A sprightly children's adventure, set in the land of the dead.
"The truth is, Black History Month was started by Dr. Carter G. Woodson, a Black historian fed up with the lack of historical representation of people of color. In 1926, he pioneered Negro History Week, putting it on the same week as Lincoln and Frederick Douglass' birthdays. That's how February became associated with Black History Month, not some attempt to play us cheap. So, my apologies to Dr. Woodson. Mea culpa to the Man as well, though as my Mom used to tell me after erroneously beating my ass for something I didn't do, "you probably deserved this for something I didn't catch.' "
Odienator is back, and he's beautiful! The self-described "bald, Black, half-blind kid" has returned to Big Media Vandalism for his second annual "It's Black History Mumf, Odienator" Film Festival, aka "Odie 2: Electric Boogaloo." (And he's filing some of it from a business trip to Dublin, Internet willing!)
"Since Obama has made Black History every month until at least January 2013," he writes, "I am now claiming February as my own." Yes he does. So far you'll find inimitably Odienesque personal essays on "Devil In a Blue Dress," "Beat Street, "Baadasssss!," "Eve's Bayou," "Cotton Comes to Harlem,"Something the Lord Made," "Lady Sings the Blues," "I'm Gonna Git You Sucka," Scary Black Movies (including "Blacula," "Abby" and "Candyman") -- and appreciations of "Sanford and Son," actor Roscoe Lee Browne, and the late Bernie Mac, Isaac Hayes and Rudy Ray Moore, aka Dolemite. (Odiebama also makes a couple guest appearances.)
Odienator's range is mighty impressive. He recalls his first exposure to Melvin van Peebles' landmark "Sweet Sweetback's Baadasssss Song" when he worked at a video store that had a VHS copy:
Our store had first run features, but we specialized in the stuff you couldn't get from Blockbuster: Blaxploitation, karate flicks, Cantinflas movies and porn. The owner would buy one copy of a video and then make and rent 17 copies of it. This was back when video cameras were too damn big to sneak into a movie theater to record the movie off the screen. I got a sense of meta merging with ghetto fabulousness whenever the FBI Warning appeared on one of those videotaped copies, and I'd snicker at the mere thought of Macrovision (which obviously could be outsmarted). I watched guerilla filmmaking on a bootleg video tape and I had the same reaction I did when I watched "Sweetback" decades later on a DVD I purchased: What the hell did I just watch?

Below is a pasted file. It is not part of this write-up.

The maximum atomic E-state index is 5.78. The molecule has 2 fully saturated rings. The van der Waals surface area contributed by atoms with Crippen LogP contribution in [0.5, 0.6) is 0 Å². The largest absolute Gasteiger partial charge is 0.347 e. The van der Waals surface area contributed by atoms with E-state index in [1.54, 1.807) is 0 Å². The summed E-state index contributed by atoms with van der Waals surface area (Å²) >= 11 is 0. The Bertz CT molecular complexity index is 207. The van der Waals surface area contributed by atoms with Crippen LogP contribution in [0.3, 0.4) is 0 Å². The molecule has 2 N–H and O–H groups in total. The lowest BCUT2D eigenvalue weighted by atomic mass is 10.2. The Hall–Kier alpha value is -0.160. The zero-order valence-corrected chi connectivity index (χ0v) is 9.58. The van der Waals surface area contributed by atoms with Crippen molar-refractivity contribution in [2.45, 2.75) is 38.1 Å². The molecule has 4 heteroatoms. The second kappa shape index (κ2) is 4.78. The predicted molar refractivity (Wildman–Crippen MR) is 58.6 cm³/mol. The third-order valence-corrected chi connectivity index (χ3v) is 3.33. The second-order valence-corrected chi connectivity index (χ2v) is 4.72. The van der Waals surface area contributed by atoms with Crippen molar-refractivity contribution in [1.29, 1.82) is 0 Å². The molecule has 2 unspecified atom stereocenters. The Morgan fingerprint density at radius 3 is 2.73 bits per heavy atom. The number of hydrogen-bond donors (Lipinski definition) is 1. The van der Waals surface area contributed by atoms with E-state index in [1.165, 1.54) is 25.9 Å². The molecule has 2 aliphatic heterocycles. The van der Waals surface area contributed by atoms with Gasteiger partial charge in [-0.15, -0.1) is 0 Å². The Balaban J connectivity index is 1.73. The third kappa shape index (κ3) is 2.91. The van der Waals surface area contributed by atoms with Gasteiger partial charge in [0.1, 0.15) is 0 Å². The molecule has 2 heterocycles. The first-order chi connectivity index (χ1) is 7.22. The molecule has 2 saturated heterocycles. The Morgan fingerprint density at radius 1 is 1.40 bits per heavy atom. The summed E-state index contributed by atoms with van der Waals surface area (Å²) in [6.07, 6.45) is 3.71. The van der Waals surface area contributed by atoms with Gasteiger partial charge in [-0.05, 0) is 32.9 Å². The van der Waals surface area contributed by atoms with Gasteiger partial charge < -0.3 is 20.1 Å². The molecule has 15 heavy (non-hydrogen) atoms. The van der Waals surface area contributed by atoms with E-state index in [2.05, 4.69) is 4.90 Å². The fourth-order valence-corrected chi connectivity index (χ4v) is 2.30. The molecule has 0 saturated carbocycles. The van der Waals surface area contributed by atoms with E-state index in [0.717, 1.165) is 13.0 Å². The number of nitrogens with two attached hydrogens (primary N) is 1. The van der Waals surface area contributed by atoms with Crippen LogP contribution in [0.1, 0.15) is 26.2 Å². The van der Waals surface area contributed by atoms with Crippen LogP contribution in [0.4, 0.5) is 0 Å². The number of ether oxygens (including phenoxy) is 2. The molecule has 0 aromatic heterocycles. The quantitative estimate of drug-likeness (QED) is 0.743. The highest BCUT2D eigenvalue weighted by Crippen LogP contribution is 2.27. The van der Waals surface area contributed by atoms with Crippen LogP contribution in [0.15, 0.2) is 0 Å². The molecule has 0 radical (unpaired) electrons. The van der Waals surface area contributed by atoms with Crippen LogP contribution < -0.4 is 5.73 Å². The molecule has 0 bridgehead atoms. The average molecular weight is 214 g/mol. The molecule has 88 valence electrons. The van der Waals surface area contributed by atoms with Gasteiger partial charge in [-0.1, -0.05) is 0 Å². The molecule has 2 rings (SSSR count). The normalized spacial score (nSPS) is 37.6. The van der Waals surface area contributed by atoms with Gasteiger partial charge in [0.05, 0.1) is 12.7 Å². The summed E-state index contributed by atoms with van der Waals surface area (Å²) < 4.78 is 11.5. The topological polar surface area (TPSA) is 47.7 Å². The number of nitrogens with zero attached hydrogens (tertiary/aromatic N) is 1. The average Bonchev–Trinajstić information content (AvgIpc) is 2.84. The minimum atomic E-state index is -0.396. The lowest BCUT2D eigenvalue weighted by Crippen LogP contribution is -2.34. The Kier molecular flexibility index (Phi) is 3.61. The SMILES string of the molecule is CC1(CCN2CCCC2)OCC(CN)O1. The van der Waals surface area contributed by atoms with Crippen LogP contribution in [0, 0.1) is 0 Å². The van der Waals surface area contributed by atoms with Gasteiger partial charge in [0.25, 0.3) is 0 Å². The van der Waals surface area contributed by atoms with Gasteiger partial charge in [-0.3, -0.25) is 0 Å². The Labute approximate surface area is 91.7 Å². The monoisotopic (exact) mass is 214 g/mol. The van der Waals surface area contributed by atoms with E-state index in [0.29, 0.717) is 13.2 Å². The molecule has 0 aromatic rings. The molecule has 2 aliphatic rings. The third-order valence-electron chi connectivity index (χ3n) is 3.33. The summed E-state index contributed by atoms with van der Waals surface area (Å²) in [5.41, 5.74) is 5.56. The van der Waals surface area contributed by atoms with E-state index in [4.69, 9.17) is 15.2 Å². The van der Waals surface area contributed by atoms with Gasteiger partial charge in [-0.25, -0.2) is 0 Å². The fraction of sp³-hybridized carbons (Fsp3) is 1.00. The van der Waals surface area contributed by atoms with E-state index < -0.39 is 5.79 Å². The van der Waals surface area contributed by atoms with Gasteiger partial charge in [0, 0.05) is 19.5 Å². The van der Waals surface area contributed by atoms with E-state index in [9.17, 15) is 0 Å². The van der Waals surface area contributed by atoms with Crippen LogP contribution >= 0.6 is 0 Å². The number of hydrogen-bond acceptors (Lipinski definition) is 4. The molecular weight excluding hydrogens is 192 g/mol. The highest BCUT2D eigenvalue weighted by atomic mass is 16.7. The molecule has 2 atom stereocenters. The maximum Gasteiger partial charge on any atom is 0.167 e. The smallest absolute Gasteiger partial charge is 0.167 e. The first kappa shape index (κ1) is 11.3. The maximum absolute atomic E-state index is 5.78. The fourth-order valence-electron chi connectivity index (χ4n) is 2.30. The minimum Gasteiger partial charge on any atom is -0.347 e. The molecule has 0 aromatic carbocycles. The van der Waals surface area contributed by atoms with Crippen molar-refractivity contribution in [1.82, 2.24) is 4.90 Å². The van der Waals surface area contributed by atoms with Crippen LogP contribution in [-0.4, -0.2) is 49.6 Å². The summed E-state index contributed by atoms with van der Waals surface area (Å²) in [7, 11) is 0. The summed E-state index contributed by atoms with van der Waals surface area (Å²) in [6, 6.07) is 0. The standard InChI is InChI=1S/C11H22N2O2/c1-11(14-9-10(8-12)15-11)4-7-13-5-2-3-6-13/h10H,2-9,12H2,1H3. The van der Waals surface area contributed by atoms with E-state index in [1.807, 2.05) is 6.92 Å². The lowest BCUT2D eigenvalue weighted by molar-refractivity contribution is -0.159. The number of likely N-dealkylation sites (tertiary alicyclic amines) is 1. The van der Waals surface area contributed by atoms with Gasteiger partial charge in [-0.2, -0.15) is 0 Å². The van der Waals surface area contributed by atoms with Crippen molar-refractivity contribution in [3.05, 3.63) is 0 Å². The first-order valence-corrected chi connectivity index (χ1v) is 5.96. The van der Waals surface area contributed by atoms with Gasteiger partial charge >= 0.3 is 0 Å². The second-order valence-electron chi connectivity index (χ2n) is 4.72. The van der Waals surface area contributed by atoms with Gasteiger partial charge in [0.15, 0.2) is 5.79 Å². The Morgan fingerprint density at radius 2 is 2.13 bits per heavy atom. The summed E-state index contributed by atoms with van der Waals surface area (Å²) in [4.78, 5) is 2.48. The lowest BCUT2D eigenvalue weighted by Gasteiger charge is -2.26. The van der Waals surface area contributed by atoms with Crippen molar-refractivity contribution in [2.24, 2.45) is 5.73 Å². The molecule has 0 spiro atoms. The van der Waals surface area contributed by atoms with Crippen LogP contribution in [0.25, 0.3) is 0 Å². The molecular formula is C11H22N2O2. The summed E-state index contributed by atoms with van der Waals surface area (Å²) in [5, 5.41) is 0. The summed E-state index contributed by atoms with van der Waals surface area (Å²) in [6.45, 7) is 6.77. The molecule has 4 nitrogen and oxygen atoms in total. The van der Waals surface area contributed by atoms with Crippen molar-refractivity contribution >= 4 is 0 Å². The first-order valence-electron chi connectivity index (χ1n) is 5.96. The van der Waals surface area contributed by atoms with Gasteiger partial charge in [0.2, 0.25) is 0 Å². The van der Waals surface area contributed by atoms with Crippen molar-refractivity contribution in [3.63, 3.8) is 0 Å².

I try to view older movies in the context of the time in which they were made. This is not only for historical purposes; it's a defense mechanism. On one hand, I'd like to understand the mindset of a viewer sitting in the theater at the time. I ask myself questions: Was the shower sequence in "Psycho" (1960) as shocking to audiences as it was to us when that "Alien" burst out of John Hurt? How much more powerful was the audience's reaction in 1967 than mine was years later when they saw Sidney slap the taste out of that rich White man's mouth in "In the Heat of the Night"?
On the other, I need to protect and prepare myself, not only for what I may see my fellow minorities doing on screen, but for what the White characters playing them might be doing as well. Most of the time, I roll with the punches and it doesn't ruin a classic ("Gone With the Wind is the best example I can provide). Sometimes, as in "Holiday Inn," "An Affair to Remember," "Guess Who's Coming to Dinner" or "Breakfast at Tiffany's," it gets to me on the level it must have gotten to Melvin van Peebles....
Of Roscoe Lee Browne, one of my favorite actors, he writes:
When one thinks of a Black actor known for his voice, James Earl Jones usually springs to mind. Not to take anything away from Mr. Vader, but the first answer I think of in this mental equation is Roscoe Lee Browne. Perhaps this is because, if the notion a baby can hear in the womb is true, then Browne's is one of the last voices I heard before I was born. My mother went to see William Wyler's last movie, "The Liberation of L.B. Jones," the day she went into labor with me. That's a nice story, but the more logical reason is that Browne's voice is a shining example of great erudition and enunciation. It's a voice that his appearance aged into, for in his younger days it was jarring to hear it emanating from something that looked so ghetto. Young or old, this beautiful voice possessed the skill to cut you down with a well-timed remark, in comedy, tragedy or even reality: In response to a director's comment that he "sounded White," Browne said, "We had a White maid."
I hope you're familiar with the sonorous tones of Browne. If you are, you'll hear him saying that and smile...
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